Monday, August 26, 2013

Being Creative on Demand

Craft nights. Art parties. Workshops. I've always been envious of the people who can attend them and find their groove making art—normally a solitary activity, at least for me—in the middle of a crowd. During the first day of an undergrad writing class that I took years ago we were supposed to write a paragraph, a writing sample; it might have been a first memory. While everyone around me scribbled away, I froze. I was grateful that the professor let me write at home and bring my paragraph the following week. Was it the time pressure that paralyzed me? Or something else?
Three or four years ago I got a gift certificate to Brushstrokes in Berkeley: a paint-it-yourself pottery studio. It took me until I needed a serving bowl to finally go there.  And it took me awhile to calm down and figure out what to paint. I scanned the room for examples and the variety of techniques overwhelmed me. I would just paint. I wouldn't try to do decals or carbon transfers or bubbles or sgraffito or draw with the ceramic pencil, although all excited me. This was new territory: painting on a three-dimensional surface, not knowing the properties of the paint, having no idea what the finished product would be like. I probably should have made a small plate to begin with…


The bowl was big. It took several hours and even though they have color chips hanging on the wall, it was impossible for me to tell what the colors would look like after they were fired. The young women who work there were all extremely helpful, enthusiastic, and encouraging. They assured each visitor that her/his work was pretty. What a relief.

A week later, I got to pick up my bowl. I use it constantly. After this first attempt, I knew I wanted to try some of the other techniques.


I still had money on my gift certificate, but it took me three years to go back. Needing a pasta/salad bowl, I brought sunflowers with me as inspiration for another piece. I drew with regular pencil on the bowl and painted it in. The graphite from the pencil burned away.


So heartened, I went back last Friday to make a present using the sgraffito technique: three coats Black Lab, three coats Golden Retriever. Scratched into it with a needle tool and brushed away the flakes with a foam brush as I scratched. An art camp was going on while I worked and little 4 1/2- year-old-girls kept oozing over to watch me. "That's pretty," said one. You're hired! 

I won't see the new bowl for four more days. I rather like the slowness of it and the anticipation.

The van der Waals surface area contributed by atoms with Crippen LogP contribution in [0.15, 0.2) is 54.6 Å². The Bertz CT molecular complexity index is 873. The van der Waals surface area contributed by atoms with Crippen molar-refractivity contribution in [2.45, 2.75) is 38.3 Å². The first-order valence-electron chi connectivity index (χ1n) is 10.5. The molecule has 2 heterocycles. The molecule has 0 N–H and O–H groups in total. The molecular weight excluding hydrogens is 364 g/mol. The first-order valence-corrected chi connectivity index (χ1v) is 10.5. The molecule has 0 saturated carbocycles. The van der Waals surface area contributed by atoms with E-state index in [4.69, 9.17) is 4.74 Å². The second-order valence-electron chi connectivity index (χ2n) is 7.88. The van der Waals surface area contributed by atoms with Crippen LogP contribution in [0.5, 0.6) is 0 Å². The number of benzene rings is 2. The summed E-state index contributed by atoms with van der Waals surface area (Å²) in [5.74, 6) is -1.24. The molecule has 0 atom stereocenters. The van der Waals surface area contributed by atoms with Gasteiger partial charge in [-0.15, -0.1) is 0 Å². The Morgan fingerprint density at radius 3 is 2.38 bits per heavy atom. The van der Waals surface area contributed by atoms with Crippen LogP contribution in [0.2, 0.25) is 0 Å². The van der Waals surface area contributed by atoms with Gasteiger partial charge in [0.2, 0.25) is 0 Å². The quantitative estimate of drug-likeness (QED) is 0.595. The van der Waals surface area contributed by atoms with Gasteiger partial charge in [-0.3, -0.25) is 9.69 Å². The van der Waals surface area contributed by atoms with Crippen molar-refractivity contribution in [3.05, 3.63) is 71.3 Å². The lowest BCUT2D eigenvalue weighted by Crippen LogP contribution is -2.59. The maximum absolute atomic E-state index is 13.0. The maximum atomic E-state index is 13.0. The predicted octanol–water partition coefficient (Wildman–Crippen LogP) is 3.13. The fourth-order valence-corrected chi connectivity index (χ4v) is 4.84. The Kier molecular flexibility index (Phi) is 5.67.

Instruction. Practice. Thinking. A friend articulated a process that I had not consciously labeled: you need a balance of those three things in order to learn, and perhaps to make it easier to work in a group as well. I'm making it four things and adding "example." You need to see examples of techniques and finished work so you know what the possibilities are, otherwise you will likely be overwhelmed. From there you can choose, focus on one technique and seek instruction. Practice gives you experience with the materials; you find out what the materials will and will not do. You can take risks and try new approaches based on what you've learned through instruction and practice. Thinking is needed to process the instruction and the practice and to develop your ideas. For best results: simmer gently.

I went into Brushstrokes knowing something about paint but nothing about ceramics and glazes. After help from the studio workers and two practice attempts, I felt more comfortable with the process and ready to try new techniques. I feel I'm internalizing the examples, the instruction,  and my practice, and am starting to imagine and think about projects ahead of time, which propels me back to the Brushstrokes studio.

I've learned bit-by-bit to dive down inside myself when I'm in a group, to ignore the stimulus, the energy created by many individuals in a room together (even adorable 4-year-olds in art camp!), and find that magical place from which I can make something. And ultimately, I've found that I have to go to the studio with an idea in mind in order to work in a crowd. I bring sketches, notes, photos, props, whatever I need so I can be creative on my own demand.

1 comment:

Monica said...

This could become a lifetime commitment.